Roman writings from the British frontier, £12.99
Height: 181.000 cm
Gift of Lord Frederick Campbell (1729-1816), the sitter's uncle
M&ME OA 10540
Room 46: Europe 1400-1800
Marble figure of Anne Seymour Damer by Giuseppe Ceracchi
London, England, around AD 1779
Portrayed as the Muse of Sculpture
Anne Seymour Conway (1749-1828) was the daughter of Field Marshall Henry Seymour Conway, a favourite cousin of the writer and collector Horace Walpole, and Caroline, Countess of Ailesbury. She married John Damer, eldest son of Lord Milton in 1767, and was widowed in 1776. Mrs Damer studied sculpture under Ceracchi (1751-1801), and exhibited pieces at the Royal Academy as a Visitor. She made sculptures for family and friends, carried out a number of commissions and donated works to public institutions. Mrs Damer travelled extensively through western Europe; she presented a gold box she received from Napoleon, and relief tiles from the Alhambra, to The British Museum.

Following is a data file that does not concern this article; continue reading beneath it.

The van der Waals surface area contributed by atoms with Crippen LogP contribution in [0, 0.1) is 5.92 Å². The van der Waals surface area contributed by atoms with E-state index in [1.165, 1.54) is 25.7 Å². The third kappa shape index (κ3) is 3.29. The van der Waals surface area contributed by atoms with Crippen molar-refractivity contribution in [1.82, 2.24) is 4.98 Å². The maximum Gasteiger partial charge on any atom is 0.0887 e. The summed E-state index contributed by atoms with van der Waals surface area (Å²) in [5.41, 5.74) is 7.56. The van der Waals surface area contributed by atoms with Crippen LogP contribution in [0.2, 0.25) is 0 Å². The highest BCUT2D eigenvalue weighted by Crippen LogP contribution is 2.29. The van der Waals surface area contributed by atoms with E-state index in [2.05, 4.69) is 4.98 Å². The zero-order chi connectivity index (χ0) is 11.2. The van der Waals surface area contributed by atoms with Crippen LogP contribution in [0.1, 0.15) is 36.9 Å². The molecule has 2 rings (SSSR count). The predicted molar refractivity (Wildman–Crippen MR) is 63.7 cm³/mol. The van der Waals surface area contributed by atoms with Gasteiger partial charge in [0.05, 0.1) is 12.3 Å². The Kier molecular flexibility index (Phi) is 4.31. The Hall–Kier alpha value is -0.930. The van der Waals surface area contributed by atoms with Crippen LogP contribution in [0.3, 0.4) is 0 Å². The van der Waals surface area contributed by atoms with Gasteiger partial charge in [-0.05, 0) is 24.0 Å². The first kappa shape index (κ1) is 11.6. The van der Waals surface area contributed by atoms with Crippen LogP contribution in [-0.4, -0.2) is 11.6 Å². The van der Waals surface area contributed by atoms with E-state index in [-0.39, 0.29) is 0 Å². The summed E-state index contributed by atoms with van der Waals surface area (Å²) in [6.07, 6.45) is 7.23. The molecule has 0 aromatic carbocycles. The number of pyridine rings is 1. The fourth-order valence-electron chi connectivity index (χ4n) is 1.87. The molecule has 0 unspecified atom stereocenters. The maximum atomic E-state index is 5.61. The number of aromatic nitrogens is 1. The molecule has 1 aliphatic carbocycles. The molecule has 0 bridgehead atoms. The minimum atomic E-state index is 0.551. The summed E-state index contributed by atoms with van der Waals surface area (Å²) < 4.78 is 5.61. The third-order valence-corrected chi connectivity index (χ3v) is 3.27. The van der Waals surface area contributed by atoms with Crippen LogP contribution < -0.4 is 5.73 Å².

Mrs Damer is here shown in antique dress, with sculptor's tools at her feet. It is not clear what the male figure with water jar signifies, but the portrait is likely to be an allegory of sculpture, and reflects Mrs Damer's interest in classical sculpture.
Ceracchi, a Roman, worked in England for both Robert Adam and William Chambers. In Philadelphia from 1791, he modelled busts of Benjamin Franklin, Thomas Jefferson, George Washington and several others. He moved to Paris around 1794, where he plotted to murder First Consul Bonaparte, and was guillotined in 1801.
A. Dawson, Portrait sculpture, a catalogu (London, The British Museum Press, 1999)